Father Ogilvie was finally put on trial for treason on March 10, 1615, at the Tolbooth in Glasgow’s Square. Facing the charges, he declared that he would die in defence of the King’s civil authority, but he could not obey him on spiritual matters. Two hours after the trial began, the jury found him guilty, and he was condemned to be hanged and quartered that afternoon.

Father Ogilvie spent three hours in prayer while the judges and jury went to lunch. Then the sheriff came to escort him to the public square for execution. Holding the rosary, the Jesuit mounted the scaffold and prayed briefly. A last-minute reprieve of his life and the promise of a substantial sum of money was refused. He declared his loyalty to the King, and made it clear he was dying “for religion alone”, adding: “For that, I am prepared to give even a hundred lives.”

Father Ogilvie threw his rosary into the crowd. It struck a Hungarian merchant visiting the city, and became the instrument of his conversion. The hangman tied the priest’s hands, led him up the ladder and pushed him off. He did not die immediately, so the executioner grabbed his legs and pulled him down to end his agony. The crowd murmured against the injustice of the execution, and instead of the body being quartered, it was spirited away to be buried secretly in a criminal’s plot on the outskirts of Glasgow.

In the years after his death, John Ogilvie was revered as a martyr throughout Europe, wherever his story was told. The Scripture scholar Cornelius a Lapide, who had known Ogilvie at Jesuit college, wrote: “It is clear from the account of his martyrdom that he astonished the Calvinists, for although unconquered by torture and still bold and ready in debate, he opened not his mouth against his tormentors.”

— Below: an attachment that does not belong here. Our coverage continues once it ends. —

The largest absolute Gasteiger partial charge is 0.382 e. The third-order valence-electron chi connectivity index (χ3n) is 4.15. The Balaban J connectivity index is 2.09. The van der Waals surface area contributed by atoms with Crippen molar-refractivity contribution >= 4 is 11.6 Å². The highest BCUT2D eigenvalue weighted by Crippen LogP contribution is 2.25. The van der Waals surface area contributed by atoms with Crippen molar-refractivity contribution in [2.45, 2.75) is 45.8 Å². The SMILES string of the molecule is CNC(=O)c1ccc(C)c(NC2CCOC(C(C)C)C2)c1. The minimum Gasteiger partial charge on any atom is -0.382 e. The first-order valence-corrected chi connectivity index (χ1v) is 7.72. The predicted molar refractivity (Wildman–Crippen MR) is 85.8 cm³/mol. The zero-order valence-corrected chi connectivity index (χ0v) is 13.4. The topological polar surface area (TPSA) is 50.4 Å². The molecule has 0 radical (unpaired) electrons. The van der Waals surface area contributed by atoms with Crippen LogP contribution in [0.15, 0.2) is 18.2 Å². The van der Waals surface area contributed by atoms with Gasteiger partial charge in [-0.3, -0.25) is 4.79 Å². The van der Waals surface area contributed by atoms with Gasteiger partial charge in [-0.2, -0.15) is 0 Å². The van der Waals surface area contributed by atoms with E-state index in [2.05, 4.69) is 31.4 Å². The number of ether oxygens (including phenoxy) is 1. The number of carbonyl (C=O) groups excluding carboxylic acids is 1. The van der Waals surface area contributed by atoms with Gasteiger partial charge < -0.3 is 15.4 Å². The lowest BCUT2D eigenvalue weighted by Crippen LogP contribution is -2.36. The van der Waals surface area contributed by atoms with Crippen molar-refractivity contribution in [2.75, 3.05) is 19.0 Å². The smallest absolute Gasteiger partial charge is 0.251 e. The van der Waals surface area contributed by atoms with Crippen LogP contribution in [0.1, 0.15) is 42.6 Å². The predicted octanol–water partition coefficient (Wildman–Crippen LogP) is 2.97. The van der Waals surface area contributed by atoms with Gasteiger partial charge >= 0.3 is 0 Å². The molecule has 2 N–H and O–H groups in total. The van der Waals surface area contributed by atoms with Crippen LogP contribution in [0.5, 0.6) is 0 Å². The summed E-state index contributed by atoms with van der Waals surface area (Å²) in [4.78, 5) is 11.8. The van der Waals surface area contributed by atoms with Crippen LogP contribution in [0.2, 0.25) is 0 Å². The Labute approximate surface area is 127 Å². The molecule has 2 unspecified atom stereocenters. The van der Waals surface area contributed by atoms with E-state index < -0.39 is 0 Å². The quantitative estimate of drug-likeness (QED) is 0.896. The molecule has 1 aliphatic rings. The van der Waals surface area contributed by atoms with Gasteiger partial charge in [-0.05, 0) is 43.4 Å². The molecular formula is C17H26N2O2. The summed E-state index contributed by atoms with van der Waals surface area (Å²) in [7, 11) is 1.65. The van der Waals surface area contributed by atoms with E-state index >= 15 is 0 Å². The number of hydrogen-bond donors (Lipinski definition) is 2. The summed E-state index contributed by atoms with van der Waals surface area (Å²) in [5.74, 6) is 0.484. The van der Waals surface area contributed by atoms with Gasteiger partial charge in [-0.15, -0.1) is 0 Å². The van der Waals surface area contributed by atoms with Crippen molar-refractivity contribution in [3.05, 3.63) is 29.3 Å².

Following the Reformation of 1560, the Catholic Church almost died – but it stayed alive in corners of Scotland, not least in parts of what is now Moray, where at Scalan, in Glenlivet, a seminary operated from 1716-32, producing priests who headed out to all parts of the country to minister in secret.

These brave men were following in the footsteps of the likes of Ogilvie.

In the latter half of the 1700s, the Penal Laws were relaxed, and in 1793 largely abolished, allowing Catholics again to practise their religion openly and free of fear.

It’s a miracle!

JOHN Ogilvie’s formal canonisation in Rome in 1976 made him the first Scottish saint since Queen Margaret of Scotland in 1250. He had been beatified, given the title of Blessed, in 1929, and a campaign to have him raised to the sainthood was successful after the recovery from cancer of a 63-year-old Glasgow docker, John Fagan, in 1967 was declared a miracle and attributed to John Ogilvie, after whom Mr Fagan’s parish was named.

Given only a short time to live, he was unable to eat because of stomach cancer, and his weight dropped to five stones. Then one morning he woke and startled his wife by saying, “I’m hungry”. To the astonishment of doctors, Mr Fagan went on to make a full recovery, and was present at the canonisation at the Vatican.